Objective: Clinical asthma guidelines recommend spirometry for asthma diagnosis, but there is inconsistent evidence about benefits to patients in using it for ongoing management. Our aim was to determine whether training in the use of spirometry for management of asthma provided better health outcomes and improved the quality of care in the primary care setting.
Design: Pragmatic, cluster randomized controlled trial.
Setting: General practices in two states of Australia.
Participants: Forty practices and 397 adults with asthma.
Intervention: The staff of 26 intervention practices received comprehensive spirometry training. Fourteen control practices provided usual care.
Main outcome measures: Primary outcome measures were quality of life, self-reported asthma symptoms and lung function. Secondary measures related to the process of care (e.g. performance of spirometry, preparation of a written asthma action plan) and patient and general practitioner rating of the acceptability and usefulness of spirometry.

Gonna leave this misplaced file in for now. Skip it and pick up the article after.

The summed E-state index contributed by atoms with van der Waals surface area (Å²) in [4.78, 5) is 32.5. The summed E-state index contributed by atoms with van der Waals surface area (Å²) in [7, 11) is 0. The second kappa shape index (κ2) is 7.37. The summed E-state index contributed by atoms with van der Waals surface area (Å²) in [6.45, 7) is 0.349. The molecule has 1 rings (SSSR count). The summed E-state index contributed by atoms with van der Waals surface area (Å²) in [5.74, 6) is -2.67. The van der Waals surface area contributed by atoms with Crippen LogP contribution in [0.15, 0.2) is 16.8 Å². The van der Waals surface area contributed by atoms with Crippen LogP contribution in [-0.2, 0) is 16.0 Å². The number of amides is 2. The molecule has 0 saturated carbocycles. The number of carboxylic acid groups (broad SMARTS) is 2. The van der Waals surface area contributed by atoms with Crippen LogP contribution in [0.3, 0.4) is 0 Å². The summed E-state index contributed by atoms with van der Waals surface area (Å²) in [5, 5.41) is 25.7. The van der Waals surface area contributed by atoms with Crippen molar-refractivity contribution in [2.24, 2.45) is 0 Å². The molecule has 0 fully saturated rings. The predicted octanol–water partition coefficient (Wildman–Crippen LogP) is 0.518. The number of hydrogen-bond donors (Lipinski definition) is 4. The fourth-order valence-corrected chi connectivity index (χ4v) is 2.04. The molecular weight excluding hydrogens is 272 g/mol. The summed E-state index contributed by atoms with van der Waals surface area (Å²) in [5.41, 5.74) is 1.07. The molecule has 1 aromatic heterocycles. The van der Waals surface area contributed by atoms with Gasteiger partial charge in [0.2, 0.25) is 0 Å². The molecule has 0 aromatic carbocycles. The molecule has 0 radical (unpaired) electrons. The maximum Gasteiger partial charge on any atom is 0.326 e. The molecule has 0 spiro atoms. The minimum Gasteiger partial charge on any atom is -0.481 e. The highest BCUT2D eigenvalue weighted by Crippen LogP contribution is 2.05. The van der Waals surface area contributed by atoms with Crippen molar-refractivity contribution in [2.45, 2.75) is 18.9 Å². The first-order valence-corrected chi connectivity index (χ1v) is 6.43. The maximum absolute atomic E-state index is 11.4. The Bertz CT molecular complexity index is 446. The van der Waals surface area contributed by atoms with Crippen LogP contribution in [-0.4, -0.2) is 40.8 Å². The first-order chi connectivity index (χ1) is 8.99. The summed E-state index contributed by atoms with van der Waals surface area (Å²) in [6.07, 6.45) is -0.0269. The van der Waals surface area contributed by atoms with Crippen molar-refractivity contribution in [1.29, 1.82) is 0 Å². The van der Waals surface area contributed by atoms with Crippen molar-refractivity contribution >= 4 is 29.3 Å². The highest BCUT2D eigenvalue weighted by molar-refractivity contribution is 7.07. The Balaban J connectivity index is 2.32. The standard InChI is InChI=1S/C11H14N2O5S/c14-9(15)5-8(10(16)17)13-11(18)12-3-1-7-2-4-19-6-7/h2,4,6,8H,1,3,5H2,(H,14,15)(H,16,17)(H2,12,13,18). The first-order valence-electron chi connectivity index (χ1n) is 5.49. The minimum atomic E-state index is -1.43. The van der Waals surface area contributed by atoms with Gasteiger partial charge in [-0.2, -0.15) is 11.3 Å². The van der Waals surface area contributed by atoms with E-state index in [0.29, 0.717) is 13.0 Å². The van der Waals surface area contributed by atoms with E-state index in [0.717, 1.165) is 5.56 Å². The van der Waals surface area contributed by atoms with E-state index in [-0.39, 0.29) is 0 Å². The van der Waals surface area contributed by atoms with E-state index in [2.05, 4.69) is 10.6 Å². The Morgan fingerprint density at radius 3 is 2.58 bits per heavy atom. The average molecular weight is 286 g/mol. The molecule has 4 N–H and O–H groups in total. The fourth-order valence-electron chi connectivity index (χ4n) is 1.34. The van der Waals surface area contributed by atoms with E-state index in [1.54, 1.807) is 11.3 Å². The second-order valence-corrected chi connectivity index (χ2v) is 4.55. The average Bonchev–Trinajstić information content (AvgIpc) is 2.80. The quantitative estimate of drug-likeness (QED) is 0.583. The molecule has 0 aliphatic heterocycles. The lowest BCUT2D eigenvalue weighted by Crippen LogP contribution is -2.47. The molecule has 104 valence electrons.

Results: There were no statistically significant differences between the groups at 12 months for quality of life (mean difference = -0.23; 95% CI: -0.44, -0.01), days off work (rate ratio = 1.52; 95% CI: 0.91, 2.54), exacerbations (rate ratio = 1.09; 95% CI: 0.85, 1.41), asthma on waking (rate ratio = 1.21; 95% CI: 0.79, 1.85), nocturnal asthma (rate ratio = 0.98; 95% CI: 0.63, 1.51) and post-bronchodilator FEV(1)/FVC ratio (mean difference = -0.01, 95% CI: -0.03, 0.02). There was no improvement in the quality of care provided.
Conclusions: Training in spirometry did not result in any measurable improvement in the use of spirometry, quality of management of asthma or patient outcomes in primary care.